How To Boil An Egg
It’s a a good time of year to talk about eggs, the chocolate kind is rapidly building up on shop shelves everywhere - towers of overpacked ovals. We like chocolate however when it comes to eggs we prefer the regular kind. There is no better way to start off the day than with a soft boiled egg and toasted soldiers.
The humble hen’s egg is a perfect thing – so simple, so tasty. We love how they roll in gentle curves and how much there is to learn about them; their colour depends on the hen’s ears, their membrane makes a great bandage, a chicken lays over 250 a year and according to Canadian research the egg came first not the chicken. For such a little object there is a lot inside. Nature’s own oval multi-vitamin supplement, they can be eaten in a myriad of ways; scrambled, fried, boiled, poached, baked, coddled, devilled and pickled to name a few.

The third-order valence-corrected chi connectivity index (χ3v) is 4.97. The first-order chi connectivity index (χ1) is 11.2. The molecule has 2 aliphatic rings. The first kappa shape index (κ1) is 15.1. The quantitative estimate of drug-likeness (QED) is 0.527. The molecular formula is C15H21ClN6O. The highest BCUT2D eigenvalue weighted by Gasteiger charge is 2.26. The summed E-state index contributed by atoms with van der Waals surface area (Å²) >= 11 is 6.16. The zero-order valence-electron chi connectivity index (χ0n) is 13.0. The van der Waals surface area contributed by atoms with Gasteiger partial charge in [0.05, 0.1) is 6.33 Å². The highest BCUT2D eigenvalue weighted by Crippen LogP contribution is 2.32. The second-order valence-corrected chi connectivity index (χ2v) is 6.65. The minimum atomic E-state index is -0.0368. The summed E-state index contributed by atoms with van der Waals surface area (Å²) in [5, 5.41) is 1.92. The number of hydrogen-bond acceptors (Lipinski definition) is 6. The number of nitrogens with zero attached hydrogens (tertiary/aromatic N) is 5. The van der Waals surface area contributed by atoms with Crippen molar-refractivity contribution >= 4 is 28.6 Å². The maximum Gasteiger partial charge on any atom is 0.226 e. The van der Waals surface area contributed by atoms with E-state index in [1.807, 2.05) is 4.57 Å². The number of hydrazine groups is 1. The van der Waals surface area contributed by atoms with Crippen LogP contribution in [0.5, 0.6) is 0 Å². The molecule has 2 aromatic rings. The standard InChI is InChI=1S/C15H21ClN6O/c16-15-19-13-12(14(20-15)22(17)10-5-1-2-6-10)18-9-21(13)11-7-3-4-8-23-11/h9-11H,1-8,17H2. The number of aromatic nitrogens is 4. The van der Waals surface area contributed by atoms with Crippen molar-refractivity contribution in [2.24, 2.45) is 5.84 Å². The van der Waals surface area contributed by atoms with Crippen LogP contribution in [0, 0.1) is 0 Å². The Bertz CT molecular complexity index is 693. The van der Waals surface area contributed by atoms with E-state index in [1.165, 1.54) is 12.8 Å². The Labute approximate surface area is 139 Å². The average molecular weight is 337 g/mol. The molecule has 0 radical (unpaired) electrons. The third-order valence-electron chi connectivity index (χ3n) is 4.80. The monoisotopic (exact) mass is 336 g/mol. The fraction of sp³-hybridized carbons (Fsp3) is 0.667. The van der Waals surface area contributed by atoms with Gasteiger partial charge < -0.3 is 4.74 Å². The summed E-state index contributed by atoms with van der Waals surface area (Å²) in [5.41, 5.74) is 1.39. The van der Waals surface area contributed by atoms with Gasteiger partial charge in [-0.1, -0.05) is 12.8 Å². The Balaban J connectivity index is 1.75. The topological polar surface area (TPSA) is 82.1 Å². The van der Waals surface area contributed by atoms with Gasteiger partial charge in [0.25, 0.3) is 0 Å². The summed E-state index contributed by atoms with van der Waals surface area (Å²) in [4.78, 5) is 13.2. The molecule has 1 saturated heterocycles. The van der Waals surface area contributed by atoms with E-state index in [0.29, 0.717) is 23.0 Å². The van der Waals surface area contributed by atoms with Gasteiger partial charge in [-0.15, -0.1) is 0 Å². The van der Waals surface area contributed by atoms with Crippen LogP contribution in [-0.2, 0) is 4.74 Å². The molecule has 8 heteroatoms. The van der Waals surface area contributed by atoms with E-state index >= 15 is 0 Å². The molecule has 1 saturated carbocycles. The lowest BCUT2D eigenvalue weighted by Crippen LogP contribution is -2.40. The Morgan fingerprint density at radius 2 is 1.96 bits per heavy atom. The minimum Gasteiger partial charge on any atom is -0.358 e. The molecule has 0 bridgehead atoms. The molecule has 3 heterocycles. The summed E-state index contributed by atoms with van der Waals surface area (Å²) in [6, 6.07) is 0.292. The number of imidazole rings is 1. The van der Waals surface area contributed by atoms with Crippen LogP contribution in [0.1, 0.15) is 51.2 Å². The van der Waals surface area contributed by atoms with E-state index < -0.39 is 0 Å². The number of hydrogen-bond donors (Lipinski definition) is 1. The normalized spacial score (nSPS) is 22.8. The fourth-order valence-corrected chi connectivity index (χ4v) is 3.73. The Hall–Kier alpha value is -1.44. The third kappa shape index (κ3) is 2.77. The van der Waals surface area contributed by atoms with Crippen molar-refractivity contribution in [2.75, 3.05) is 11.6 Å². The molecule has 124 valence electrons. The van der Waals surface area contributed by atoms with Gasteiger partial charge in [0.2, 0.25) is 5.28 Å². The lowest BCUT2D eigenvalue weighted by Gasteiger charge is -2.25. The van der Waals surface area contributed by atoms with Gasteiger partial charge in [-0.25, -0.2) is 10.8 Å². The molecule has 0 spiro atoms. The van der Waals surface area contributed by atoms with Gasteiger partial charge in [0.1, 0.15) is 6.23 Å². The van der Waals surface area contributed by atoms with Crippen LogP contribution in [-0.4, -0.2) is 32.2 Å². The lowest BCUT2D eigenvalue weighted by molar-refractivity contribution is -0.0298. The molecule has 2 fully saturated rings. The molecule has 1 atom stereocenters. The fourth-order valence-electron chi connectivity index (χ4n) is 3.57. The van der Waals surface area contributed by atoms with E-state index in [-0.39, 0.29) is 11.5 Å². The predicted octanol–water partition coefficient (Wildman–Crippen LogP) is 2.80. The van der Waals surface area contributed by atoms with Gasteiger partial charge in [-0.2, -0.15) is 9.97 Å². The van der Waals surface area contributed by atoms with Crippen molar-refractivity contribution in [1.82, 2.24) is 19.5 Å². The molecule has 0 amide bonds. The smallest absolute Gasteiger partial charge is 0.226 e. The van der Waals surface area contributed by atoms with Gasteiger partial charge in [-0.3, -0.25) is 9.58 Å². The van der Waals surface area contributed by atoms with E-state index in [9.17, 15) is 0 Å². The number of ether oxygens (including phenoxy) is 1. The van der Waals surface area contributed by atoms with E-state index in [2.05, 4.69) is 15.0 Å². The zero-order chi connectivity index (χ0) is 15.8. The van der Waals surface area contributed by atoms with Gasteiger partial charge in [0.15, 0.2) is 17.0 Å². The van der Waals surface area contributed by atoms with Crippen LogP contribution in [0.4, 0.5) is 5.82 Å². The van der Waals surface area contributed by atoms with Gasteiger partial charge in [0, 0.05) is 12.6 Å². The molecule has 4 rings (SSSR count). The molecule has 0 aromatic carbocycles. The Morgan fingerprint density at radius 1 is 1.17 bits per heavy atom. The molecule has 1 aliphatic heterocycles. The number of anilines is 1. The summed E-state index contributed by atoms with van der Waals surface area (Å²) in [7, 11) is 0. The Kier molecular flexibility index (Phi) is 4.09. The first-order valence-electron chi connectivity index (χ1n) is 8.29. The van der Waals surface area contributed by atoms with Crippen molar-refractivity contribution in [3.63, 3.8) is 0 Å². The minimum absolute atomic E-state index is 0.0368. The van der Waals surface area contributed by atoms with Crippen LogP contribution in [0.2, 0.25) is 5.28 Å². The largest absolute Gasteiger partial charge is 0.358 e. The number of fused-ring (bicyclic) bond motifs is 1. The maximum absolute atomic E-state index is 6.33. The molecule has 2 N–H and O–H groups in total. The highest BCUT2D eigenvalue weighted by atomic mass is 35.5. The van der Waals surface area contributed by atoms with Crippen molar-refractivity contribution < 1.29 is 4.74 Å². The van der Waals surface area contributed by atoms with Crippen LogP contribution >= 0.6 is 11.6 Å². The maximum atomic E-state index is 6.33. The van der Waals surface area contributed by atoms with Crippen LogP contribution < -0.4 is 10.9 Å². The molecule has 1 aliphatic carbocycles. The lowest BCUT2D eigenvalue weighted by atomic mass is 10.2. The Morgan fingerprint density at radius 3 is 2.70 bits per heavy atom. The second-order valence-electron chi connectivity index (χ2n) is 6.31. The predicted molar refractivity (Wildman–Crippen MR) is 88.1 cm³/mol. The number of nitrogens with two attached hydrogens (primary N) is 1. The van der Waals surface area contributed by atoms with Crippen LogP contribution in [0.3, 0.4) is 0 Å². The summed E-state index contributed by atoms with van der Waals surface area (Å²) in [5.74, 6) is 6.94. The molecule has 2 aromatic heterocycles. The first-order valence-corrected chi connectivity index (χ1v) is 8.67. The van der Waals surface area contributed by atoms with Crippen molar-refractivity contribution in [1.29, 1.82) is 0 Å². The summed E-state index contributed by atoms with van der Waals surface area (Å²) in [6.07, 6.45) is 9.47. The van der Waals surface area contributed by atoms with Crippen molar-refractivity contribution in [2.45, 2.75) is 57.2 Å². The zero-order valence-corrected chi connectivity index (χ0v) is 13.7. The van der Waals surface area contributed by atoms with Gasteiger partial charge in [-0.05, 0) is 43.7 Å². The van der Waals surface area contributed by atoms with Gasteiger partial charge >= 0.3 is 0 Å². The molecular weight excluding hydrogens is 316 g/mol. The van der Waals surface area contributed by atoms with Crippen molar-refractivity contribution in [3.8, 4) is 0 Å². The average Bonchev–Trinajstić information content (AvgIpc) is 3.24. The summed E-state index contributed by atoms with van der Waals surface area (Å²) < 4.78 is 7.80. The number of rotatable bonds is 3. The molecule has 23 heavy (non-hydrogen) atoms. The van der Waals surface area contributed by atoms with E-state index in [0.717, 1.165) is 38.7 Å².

Eggs are definitely a favourite staple here at M&B. We particularly love them as a quick snack on a long walk, hard-boiled and straight from the shell. Our friend Jennifer introduced us to this delight; on winter walks she pops them straight from the pot into her pockets to keep her hands warm, once cool, they're ready for eating.
“Nobody can eat 50 eggs.”
George Kennedy / Cool Hand Luke / 1967
All that said we seem to always return to the classic. A soft-boiled egg cannot be bettered. Super simple, always good but not fool proof - there are a few timings that need to be watched for and here they are.
To cook soft-boiled eggs, bring a pan of water to a boil and, using a large spoon, gently lower the eggs into it. Time them as follows:
Small eggs – 3 minutes
Medium eggs – 4 minutes
Large eggs – 4 ½ minutes
As soon as the time is up, take them out with a slotted spoon, refresh under cold water for a second, then put them into egg cups.
These timings will produce eggs with the whites just set and the yolks still soft.
It is best to remove the eggs from the refrigerator and bring to room temperature before cooking.
We recommend that they are served with crisp toast and Irish butter.
Recipe courtesy of How to Boil an Egg.